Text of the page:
Two more grandchildren, Lyla and Emma, have joined our family. I’m blessed to spend two days each week with them and big-brother Joshua. I volunteer at a local botanical garden. I started a blog. I’m available to help my aging parents. I’m a member of our Women’s Ministry Committee. Engaging in these activities would be impossible if I was still working in my cubicle, making carpet samples and visiting customers. For a time, that was my work, but now God has other work for me to do. (Ephesians 2:10) And I am grateful for both seasons of my life.

Knowing how easily we forget, how we tend to focus on our immediate circumstances instead of His covenant promises, God commands His people to take time to remember. Sometimes our memory aids are physical, like the 12-stone monument erected in the Jordan after the people passed over on dry land (Joshua 4:1-7).[1] Then again, there were God-ordained days of feasting and celebration throughout the Jewish year. Passover, which commemorated God’s passing over the first born sons of Israel (Exodus 12:1-14), reached its ultimate culmination in the sacrifice of the Spotless Lamb who Himself instituted the Lord’s supper. (Matthew 26:26-29) What a blessing to partake regularly of that Sacrament and remember everything Jesus accomplished for us – reconciliation, forgiveness, righteousness – and His promise to return to dwell with us forever. (Revelation 21:3)

I don’t know what you may be going through, dear reader. Maybe your life is relatively free of difficulties, but we know troubles of various kinds will come. Jesus said as much. However, He also told us not to fear because He would be with us to the end. (John 16:33; Matthew 28:20b) So let us call to mind the good He’s already done for us, personally and corporately, in full assurance that His compassions never fail. They are new every morning. (Lamentations 3:22-24) And be sure to tell your children and your children’s children so that generations to come will never forget the glorious deeds of the LORD and His might and the wonders that He has done. (Psalm 78:4)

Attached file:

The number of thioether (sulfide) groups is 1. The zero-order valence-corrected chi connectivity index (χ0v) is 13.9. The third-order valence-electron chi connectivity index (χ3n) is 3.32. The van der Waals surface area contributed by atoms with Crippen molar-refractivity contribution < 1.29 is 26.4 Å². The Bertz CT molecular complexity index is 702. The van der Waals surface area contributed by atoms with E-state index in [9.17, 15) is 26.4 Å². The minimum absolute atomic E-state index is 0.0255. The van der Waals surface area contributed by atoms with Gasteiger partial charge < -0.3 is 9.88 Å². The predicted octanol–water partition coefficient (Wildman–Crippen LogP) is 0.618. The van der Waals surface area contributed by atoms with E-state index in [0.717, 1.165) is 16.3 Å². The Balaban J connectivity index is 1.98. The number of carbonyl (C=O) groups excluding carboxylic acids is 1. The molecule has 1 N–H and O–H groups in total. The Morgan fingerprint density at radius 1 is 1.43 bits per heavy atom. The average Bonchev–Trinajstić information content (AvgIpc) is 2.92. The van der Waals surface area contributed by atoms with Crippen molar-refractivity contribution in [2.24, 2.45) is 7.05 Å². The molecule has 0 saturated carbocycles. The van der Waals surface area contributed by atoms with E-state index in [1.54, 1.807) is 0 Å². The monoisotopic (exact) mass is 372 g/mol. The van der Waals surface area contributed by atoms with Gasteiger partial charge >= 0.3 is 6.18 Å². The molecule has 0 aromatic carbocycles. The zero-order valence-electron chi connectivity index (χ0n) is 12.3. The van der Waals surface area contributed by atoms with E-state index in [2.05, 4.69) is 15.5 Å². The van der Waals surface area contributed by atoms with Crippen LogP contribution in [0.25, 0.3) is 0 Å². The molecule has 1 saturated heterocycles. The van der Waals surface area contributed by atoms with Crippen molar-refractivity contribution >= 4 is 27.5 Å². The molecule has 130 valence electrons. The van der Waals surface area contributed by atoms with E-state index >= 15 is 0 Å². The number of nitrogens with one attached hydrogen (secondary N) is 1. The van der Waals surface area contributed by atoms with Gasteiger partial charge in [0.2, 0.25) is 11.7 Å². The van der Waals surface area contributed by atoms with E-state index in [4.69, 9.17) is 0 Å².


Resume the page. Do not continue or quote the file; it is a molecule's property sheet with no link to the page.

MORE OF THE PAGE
[1] There’s a stump in my woods that reminds me of God’s protection when a towering oak fell away from, not on, my house during a storm over 20 years ago.

About the Author:

Patsy Kuipers

Patsy often refers to herself as “Gardening Grammie,” a title that encompasses two of her favorite pastimes. Widowed at age 38, she was blessed to be gainfully employed all the years she spent raising two daughters on her own. When her job was eliminated several years ago, she returned to school to study horticulture, a passion born of caring for the garden her husband left as part of his legacy. She is Grammie to three small but enthusiastic garden helpers. Patsy started her blog, Back 2 the Garden, to tell others of God’s faithfulness. She is a member of Grace Covenant Church in Dallas, GA where she serves on the Women’s Ministry Committee and leads women’s Bible studies.